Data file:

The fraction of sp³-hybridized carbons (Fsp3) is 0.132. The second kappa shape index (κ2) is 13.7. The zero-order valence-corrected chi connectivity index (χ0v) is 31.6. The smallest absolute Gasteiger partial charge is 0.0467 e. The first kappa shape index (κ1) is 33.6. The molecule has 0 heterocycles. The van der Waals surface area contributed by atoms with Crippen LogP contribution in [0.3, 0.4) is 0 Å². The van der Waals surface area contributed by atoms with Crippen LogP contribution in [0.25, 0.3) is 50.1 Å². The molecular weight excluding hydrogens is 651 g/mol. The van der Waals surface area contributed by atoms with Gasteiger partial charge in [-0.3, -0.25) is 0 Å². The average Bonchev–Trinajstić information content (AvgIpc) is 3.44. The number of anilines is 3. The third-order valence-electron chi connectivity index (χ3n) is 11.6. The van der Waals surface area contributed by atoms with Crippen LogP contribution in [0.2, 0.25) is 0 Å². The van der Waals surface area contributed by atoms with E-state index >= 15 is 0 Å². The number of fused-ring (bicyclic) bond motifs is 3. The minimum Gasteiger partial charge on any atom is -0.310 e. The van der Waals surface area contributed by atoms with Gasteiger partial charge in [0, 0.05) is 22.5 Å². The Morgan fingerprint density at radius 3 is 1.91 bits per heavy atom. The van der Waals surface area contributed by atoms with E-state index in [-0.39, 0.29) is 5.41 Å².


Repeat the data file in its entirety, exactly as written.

The fraction of sp³-hybridized carbons (Fsp3) is 0.132. The second kappa shape index (κ2) is 13.7. The zero-order valence-corrected chi connectivity index (χ0v) is 31.6. The smallest absolute Gasteiger partial charge is 0.0467 e. The first kappa shape index (κ1) is 33.6. The molecule has 0 heterocycles. The van der Waals surface area contributed by atoms with Crippen LogP contribution in [0.3, 0.4) is 0 Å². The van der Waals surface area contributed by atoms with Crippen LogP contribution in [0.25, 0.3) is 50.1 Å². The molecular weight excluding hydrogens is 651 g/mol. The van der Waals surface area contributed by atoms with Gasteiger partial charge in [-0.3, -0.25) is 0 Å². The average Bonchev–Trinajstić information content (AvgIpc) is 3.44. The number of anilines is 3. The third-order valence-electron chi connectivity index (χ3n) is 11.6. The van der Waals surface area contributed by atoms with Crippen LogP contribution in [0.2, 0.25) is 0 Å². The van der Waals surface area contributed by atoms with E-state index >= 15 is 0 Å². The number of fused-ring (bicyclic) bond motifs is 3. The minimum Gasteiger partial charge on any atom is -0.310 e. The van der Waals surface area contributed by atoms with Gasteiger partial charge in [0, 0.05) is 22.5 Å². The Morgan fingerprint density at radius 3 is 1.91 bits per heavy atom. The van der Waals surface area contributed by atoms with E-state index in [-0.39, 0.29) is 5.41 Å².